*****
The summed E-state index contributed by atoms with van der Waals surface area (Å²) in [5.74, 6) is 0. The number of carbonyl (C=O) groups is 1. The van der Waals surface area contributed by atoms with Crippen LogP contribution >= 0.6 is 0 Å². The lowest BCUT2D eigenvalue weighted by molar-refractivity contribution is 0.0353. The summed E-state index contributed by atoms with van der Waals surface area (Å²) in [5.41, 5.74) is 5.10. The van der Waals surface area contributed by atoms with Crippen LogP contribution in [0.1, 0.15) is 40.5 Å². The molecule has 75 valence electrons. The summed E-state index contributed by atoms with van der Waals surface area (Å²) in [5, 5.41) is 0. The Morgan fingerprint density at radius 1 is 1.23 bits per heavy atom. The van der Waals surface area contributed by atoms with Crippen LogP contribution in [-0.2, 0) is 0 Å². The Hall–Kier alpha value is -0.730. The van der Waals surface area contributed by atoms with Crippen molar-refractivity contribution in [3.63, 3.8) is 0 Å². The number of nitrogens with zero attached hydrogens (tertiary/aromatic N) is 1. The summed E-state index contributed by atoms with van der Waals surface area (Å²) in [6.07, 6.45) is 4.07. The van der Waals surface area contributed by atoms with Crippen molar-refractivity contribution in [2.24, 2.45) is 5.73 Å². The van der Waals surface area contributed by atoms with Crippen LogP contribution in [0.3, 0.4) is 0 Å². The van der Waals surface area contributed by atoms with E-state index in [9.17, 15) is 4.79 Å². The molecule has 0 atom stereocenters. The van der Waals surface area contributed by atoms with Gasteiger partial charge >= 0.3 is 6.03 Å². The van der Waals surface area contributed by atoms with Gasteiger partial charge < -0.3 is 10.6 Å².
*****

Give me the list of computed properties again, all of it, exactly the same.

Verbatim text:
The summed E-state index contributed by atoms with van der Waals surface area (Å²) in [5.74, 6) is 0. The number of carbonyl (C=O) groups is 1. The van der Waals surface area contributed by atoms with Crippen LogP contribution >= 0.6 is 0 Å². The lowest BCUT2D eigenvalue weighted by molar-refractivity contribution is 0.0353. The summed E-state index contributed by atoms with van der Waals surface area (Å²) in [5.41, 5.74) is 5.10. The van der Waals surface area contributed by atoms with Crippen LogP contribution in [0.1, 0.15) is 40.5 Å². The molecule has 75 valence electrons. The summed E-state index contributed by atoms with van der Waals surface area (Å²) in [5, 5.41) is 0. The Morgan fingerprint density at radius 1 is 1.23 bits per heavy atom. The van der Waals surface area contributed by atoms with Crippen LogP contribution in [-0.2, 0) is 0 Å². The Hall–Kier alpha value is -0.730. The van der Waals surface area contributed by atoms with Crippen molar-refractivity contribution in [3.63, 3.8) is 0 Å². The number of nitrogens with zero attached hydrogens (tertiary/aromatic N) is 1. The summed E-state index contributed by atoms with van der Waals surface area (Å²) in [6.07, 6.45) is 4.07. The van der Waals surface area contributed by atoms with Crippen molar-refractivity contribution in [2.24, 2.45) is 5.73 Å². The van der Waals surface area contributed by atoms with Crippen LogP contribution in [0.3, 0.4) is 0 Å². The van der Waals surface area contributed by atoms with E-state index in [9.17, 15) is 4.79 Å². The molecule has 0 atom stereocenters. The van der Waals surface area contributed by atoms with Gasteiger partial charge >= 0.3 is 6.03 Å². The van der Waals surface area contributed by atoms with Gasteiger partial charge < -0.3 is 10.6 Å².